Kazi Ateea, youth climate activist
The time has come. COP22 has ended. But do those who take part in the climate talks understand what is at stake?
By the year 2050, my roots will be gone. Every day the island of Sandwip in Bangladesh breaks down a little more. Bangladesh is set to disappear by the end of the century. Rising sea levels, deadlier storms, increased health conditions – our world is falling apart. This is the reason formy passion. From a young age, I heard stories of the cyclone that destroyed my parents’ homeland. It never came to mind, until recently, that we humans may have been the reason why this storm was so severe. And never before did I realise that I could play a part in changing the fate of this island and that of others.
The future is ours, and truly it is. As millennials, we often think “How did we even end up here?” “How could previous generations put us in this situation, where they are killing our earth?” But it’s difficult to question the choices of those in power when the voices of young people are rarely heard. And in my experience, when I have been invited to the table to talk with heads of states, those in power are more concerned with hearing themselves talk than me. This can cause young people to lose faith in those who have power.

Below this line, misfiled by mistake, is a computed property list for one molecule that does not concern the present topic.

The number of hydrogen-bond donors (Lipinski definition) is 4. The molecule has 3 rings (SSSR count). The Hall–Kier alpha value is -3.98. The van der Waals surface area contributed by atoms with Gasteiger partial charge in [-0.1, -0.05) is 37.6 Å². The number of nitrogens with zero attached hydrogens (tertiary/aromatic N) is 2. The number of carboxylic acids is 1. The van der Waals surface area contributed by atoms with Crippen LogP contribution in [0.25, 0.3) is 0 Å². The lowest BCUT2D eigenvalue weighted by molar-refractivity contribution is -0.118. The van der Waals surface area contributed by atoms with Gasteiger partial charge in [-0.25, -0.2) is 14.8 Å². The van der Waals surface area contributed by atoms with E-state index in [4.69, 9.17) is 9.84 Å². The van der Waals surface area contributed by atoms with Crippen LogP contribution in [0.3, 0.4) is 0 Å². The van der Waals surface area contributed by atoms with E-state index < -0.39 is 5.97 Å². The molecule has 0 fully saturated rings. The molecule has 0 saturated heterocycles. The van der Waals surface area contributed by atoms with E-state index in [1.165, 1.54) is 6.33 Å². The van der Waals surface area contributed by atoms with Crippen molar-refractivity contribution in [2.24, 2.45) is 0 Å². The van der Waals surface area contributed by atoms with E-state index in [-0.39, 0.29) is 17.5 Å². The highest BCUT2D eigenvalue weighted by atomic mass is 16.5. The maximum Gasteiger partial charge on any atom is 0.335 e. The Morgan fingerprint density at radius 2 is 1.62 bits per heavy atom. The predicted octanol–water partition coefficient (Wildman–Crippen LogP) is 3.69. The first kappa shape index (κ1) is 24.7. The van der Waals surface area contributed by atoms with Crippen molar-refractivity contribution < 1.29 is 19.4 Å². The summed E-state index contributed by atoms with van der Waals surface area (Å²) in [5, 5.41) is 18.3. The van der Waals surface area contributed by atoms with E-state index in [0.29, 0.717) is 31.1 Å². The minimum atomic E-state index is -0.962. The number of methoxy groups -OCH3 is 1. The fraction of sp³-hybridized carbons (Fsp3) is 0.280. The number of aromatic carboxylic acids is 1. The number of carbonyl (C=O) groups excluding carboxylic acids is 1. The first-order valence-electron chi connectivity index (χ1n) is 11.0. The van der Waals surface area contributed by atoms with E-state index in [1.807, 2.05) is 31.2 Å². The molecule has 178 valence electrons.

The Future Is Ours campaign plays a crucial role in advocating for youth voices to play an effective role during climate negotiations. The COYs (Conferences of Youth), sponsored by the UN one month prior to the COPs (Conferences of the Parties), have little influence on COP proceedings and run the risk of becoming the symbol of the patronising way young people’s views and aspirations are separated and at times treated as a sideshow.
From what can be seen, young people who have been able to attend COPs are rarely allowed in the actual negotiation rooms, reinforcing the impression that youth voices are of little value.
As the UN Secretary-General’s Envoy on Youth has said, “Space must be created to ensure the voices of young people are truly heard on the issue of climate change.” Millennials need a formal seat at the table of future COP negotiations. This could be achieved by creating a symbolic new entity representing those under 30 and allowing them to take part in COP proceedings with the same status as country representatives.
The greatest risk to humans is humans and human-induced climate change. We’ve seen nations destroy themselves in massive civil wars. Climate change is the world’s civil war. It is something that can still be stopped with immediate action but politicians seem unwilling to do what is needed.
In 50 years, when Sandwip and other islands are under water, the people who are currently making decisions on behalf of us will not be here to see the results. We as millennials need to take the lead and change the direction in which we are headed. We must be the ones to say what happens. The time is now, and the future is ours.
Kazi Ateea is a youth climate change activist and co-signatory of new climate change campaign The Future Is Ours, calling for those with the biggest stake in the future to be represented at the table of negotiations in future climate change talks.
Photo credit: Joe Brusky/CC